So this was a family of scientists. William’s wife Beatrice worked with him on his research, and his father had been an academic. Gregory’s eldest brother John was studying biology at the University of Cambridge when he was conscripted to fight in the First World War, and killed in 1918. His other brother Martin also went to Cambridge to study zoology. Gregory, some five years younger, was expected to do the same, like his namesake; high achievement, in the Bateson family, was the only justification for living (Palo Alto 1953).


Gregory, hitherto considered the dummy of the family, now found himself saddled with all his parents’ considerable expectations. The very day after Martin’s suicide, his father wrote to the boy in boarding school to remind him that only ‘great work’ makes life worthwhile, but, once again, that ‘art is scarcely in the reach of people like ourselves’. Martin’s death proved this. ‘Fix your mind on some impersonal definite interest,’ his mother told him in a separate letter (Palo Alto 1953)..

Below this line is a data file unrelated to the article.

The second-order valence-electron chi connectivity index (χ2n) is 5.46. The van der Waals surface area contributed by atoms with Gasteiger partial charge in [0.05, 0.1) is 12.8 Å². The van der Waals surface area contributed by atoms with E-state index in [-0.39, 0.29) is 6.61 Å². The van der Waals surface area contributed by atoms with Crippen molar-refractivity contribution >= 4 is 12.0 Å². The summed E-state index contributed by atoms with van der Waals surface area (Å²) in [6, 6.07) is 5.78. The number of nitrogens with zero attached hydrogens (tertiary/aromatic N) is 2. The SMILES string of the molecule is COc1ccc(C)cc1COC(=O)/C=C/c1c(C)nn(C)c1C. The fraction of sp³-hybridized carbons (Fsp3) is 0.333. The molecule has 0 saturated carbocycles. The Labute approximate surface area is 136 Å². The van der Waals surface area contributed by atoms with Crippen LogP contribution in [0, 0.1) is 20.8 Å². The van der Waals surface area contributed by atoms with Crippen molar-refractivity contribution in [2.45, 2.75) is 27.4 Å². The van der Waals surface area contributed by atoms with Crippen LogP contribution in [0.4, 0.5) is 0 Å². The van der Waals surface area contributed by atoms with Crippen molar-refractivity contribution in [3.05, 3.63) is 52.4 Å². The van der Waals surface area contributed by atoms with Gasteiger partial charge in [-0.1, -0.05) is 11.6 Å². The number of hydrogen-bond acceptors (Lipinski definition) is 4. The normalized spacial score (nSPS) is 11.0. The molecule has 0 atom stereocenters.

This might seem a recipe for defeatism and immobility. But Bateson was nothing if not subtle. Conflicting imperatives, paradoxes and no-win situations, he insisted, might well drive us mad, but they also spawn creativity, and even art. Faced with an impossible choice – a ‘koan’ as Zen Buddhists call it – you will be forced to revolutionise the way you think in order to move on. Rather than suggest technical solutions to the world’s problems, Bateson hoped that he might inspire us to start thinking about changing ourselves. For, ‘the major problems in the world,’ he wrote ‘are the result of the difference between how nature works and the way people think.’